(by Bob Tarte, The Beat magazine, Volume 13, Number 4, 1994)


I should have known I was courting a stroke when I invited my friend the Whale to ride with me to Madison, WI, to watch a taping of APR's radio quiz show, "Whad 'Ya Know? with Michael Feldman." My entrepreneurial ex-wrestling buddy told me to pick him up at Fatterton Estates, the housing development he had bought for conversion to a landfill. The annoyances began at once. He kept me waiting in his driveway a full half-hour while he changed the bathtub water for a foundling Canada goose he'd rescued from stone-throwing subdivision kids. "It's an omen!" he insisted through a series of toll-booths between the Hinsdale Oasis and Rockford, IL. Unfortunately, I guessed his meaning. After he and Anne Murray had appeared together briefly on the Nova Scotian tv series "Singalong Jubilee" in 1965, he'd had his one and only drink with Murray at the Halifax wharf-front pub, The Bleeding Goose. "Finding that honker on my outlawn is a sign my little Snowbird is flying back to her muscleman," he sobbed as we crossed into Wisconsin.

When we finally reached Madison, I'd envisioned a stress-free evening, beginning with cheap food at the Og Hall cafeteria on the University of Wisconsin campus. But no sooner had we checked into the Ivy Inn Motor Hotel than the Whale pleaded urgent business 45 miles north at the resort town of Wisconsin Dells. Hoping to salvage something from the trip, I agreed to go on the condition that we took highway 21 via Baraboo, original home of the Ringling Brothers and Gollmar circuses and present site of the Circus World Museum. In Baraboo I hoped to find evidence of my spiritual nemesis, Bobo the Roller Clown, a deceased carnival clown turned universal principle who has tormented the Whale and me since 1981 and ruined attorney pal Steve Lewis. But the gangly little town was stingy with its secrets. Two genetically damaged offspring of roustabouts gave us contradictory information on whether the eight-building, 50-acre museum was open for the season, so we retreated to the safety of endless roadside signs announcing the imminence of the Dells.

Between Tommy Bartlett's Robot World and The Copa Banana--across the street from Pirate Cove Family Funland and cater-corner from Noah's Ark--we pulled into the parking lot of the boarded up Cheese Factory, which the Whale planned to transform into the Anne Murray Supper Club. The idea was not only to lure Murray back into his flukes, but to con her into co-hosting the world's largest fish boil. Hope soured when the Whale's hurried footfalls triggered a cave-in of the underground cheese storage vault which dislodged the static electricity ball at what the Whale termed "Bartlett's cheap little clip joint" next door. Fearing an expensive spoiled cheese clean-up, spite litigation from Bartlett, and ground too unstable to support The Whale's Two-Story Butter Slide, he abandoned the site, spewing anti-Bartlett invectives the entire trip back to the Ivy Inn Motor Hotel.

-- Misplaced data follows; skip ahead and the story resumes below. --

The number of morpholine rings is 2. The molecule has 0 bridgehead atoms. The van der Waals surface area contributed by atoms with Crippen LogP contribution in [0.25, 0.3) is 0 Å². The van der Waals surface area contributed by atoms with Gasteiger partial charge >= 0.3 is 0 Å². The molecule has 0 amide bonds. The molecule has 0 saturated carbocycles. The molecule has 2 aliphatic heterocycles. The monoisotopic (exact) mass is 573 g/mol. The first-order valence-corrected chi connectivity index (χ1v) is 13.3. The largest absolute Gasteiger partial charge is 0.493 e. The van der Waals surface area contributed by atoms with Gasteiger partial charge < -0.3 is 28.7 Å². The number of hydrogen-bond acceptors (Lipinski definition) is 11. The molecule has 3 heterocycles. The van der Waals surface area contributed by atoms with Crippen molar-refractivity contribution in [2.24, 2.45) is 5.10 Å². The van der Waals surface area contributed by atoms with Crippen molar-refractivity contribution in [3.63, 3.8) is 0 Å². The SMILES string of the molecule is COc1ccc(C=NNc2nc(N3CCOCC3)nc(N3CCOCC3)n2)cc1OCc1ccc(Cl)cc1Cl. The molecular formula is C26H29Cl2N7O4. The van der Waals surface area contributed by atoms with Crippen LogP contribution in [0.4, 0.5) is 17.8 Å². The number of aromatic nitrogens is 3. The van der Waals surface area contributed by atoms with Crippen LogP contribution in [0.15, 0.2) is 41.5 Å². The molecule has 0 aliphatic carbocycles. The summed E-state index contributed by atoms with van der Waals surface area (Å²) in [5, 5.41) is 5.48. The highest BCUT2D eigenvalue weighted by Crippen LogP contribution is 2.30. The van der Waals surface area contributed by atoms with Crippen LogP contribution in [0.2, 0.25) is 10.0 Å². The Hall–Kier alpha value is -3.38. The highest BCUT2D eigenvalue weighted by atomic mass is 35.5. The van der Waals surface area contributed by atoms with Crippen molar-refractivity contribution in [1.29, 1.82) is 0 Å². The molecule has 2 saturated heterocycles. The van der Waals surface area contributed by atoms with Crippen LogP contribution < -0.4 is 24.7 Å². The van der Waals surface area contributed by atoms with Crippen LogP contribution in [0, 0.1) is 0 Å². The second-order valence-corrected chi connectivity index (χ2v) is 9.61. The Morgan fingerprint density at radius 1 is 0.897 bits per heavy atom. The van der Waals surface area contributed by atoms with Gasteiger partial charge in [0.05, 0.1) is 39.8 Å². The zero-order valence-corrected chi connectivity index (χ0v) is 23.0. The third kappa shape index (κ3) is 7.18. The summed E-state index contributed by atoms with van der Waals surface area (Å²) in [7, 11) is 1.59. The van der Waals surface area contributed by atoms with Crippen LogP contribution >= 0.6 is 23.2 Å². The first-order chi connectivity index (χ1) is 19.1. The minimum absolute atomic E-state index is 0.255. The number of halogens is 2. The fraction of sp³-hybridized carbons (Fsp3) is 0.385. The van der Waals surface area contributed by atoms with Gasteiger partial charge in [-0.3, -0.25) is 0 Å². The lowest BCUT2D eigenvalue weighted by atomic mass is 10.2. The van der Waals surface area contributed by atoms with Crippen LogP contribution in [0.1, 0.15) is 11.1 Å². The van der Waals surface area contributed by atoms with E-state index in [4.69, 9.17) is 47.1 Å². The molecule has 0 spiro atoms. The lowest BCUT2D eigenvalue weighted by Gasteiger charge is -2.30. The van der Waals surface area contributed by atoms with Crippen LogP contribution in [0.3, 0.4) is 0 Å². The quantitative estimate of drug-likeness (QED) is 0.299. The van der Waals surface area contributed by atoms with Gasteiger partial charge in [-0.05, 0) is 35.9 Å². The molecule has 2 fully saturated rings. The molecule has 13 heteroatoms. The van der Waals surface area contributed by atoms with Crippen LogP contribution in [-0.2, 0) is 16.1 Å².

The next morning, however, it seemed the Whale had turned a dorsal fin to his troubles. As we took our seats in the Parliamentary Room of Vilas Communication Center, my behemoth buddy entertained me with a moist-eyed reminiscence of the Badger Breakfast Special he had just engulfed. Plus, the tiny studio reminded him of a delirious seven hours spent 30 years earlier as an intended regular on "Don Messer's Jubilee," until the clumsy wrestling hold that started his ringside career dislocated fiddler Messer's neck and shattered his prized Manitoba-spruce violin. The gentle giant's rectitude couldn't have made me happier. Seeing "Whad 'Ya Know? with Michael Feldman" live was the trip of a lifetime, a persistent dream since I'd first tuned into the show on my honeymoon in 1990 after visiting Linda's northern Tennessee branch of the family.